Call for Central Bank to publish data on lending by licenced money lenders

Charity alarmed at increase of ‘door-step’ loans at high interest rates

The Central Bank said there has been a small increase in the amount of money being lent by licenced money lenders.

The Central Bank said there has been a small increase in the amount of money being lent by licenced money lenders.

Tue, Jun 11, 2013, 13:00

RONAN McGREEVY

The St Vincent de Paul has called on the Central Bank to publish how much money is being lent by licenced money lenders and the cost of credit involved.

The Central Bank has revealed that 300,000 people availed of money lenders during the boom period in 2007, the last time that a review of the sector was carried out.

The charity said there was no way of knowing how much money is being loaned at high interest rates by licenced money lenders as no figures are provided by the Central Bank. Borrowers are often reluctant to admit they use such services.

In a submission to the Central Bank, SvP said it was alarmed at the prevalence of money lenders because the interest rates they charged are least 23 per cent APR (annual percentage rate).

The majority of these are so-called “door-step cash credit” where loans are often arranged in the family home.

In some cases companies offering these loans target local authority housing estates and families dependent on social welfare, the society claimed.

The other type of credit is “brochure or catalogue” credit for the purchase of items such as furniture, electrical goods, clothes and toys.

The SvP said it was a “contradiction in terms” to offer families below the poverty line interest rates of between 157.2 per cent to 187.2 per cent per annum.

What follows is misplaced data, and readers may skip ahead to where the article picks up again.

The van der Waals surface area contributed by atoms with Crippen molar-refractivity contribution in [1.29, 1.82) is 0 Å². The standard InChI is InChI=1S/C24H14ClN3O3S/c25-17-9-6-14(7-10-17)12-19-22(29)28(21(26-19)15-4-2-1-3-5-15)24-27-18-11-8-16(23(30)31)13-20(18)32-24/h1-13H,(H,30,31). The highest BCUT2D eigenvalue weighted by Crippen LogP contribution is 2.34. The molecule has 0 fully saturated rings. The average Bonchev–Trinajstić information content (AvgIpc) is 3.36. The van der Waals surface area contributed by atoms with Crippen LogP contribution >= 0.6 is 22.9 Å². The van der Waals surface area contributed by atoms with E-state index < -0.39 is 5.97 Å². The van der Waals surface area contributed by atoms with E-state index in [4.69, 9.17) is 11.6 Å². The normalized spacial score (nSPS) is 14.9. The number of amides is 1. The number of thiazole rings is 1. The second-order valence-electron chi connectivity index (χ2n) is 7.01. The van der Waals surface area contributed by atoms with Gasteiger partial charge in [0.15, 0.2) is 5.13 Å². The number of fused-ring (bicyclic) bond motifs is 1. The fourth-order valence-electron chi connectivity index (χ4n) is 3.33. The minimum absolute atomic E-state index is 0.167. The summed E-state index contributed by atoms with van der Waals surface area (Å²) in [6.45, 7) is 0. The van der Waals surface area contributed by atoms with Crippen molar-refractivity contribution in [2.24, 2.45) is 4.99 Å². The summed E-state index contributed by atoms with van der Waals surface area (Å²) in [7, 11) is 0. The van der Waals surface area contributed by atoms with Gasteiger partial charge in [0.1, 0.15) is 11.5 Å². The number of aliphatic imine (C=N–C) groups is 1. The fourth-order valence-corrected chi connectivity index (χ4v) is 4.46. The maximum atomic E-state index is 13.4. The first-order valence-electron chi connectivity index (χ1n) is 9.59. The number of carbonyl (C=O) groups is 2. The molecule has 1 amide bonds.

SvP social justice co-ordinator Brendan Hennessy said money lenders are exploiting the fact that many borrowers do not pay attention to the interest rate.

The organisation has put forward a number of recommendations, including that no loan should be more than four times a person’s salary.

Only one loan per adult in a household should be permitted and there should be a minimum time delay between one loan and the next.

Furthermore, top-up loans should not be permitted.

The society has not recommended any specific interest rate ceiling because it disapproves of this form of credit .

The Central Bank’s head of consumer protection Bernard Sheridan said they had seen only a slight increase in the amount of money being lent by licenced money lenders in recent years.

Currently 43 regulated money lenders operate in the State.

Typical loans were from €400 to €500 to a couple of thousand euro, he told RTÉ’s Morning Ireland.

Mr Sheridan said a number of large firms in the UK and US had sought to get into the Irish market but had been refused entry because their cost of credit was too great.

The Central Bank is currently reviewing the sector.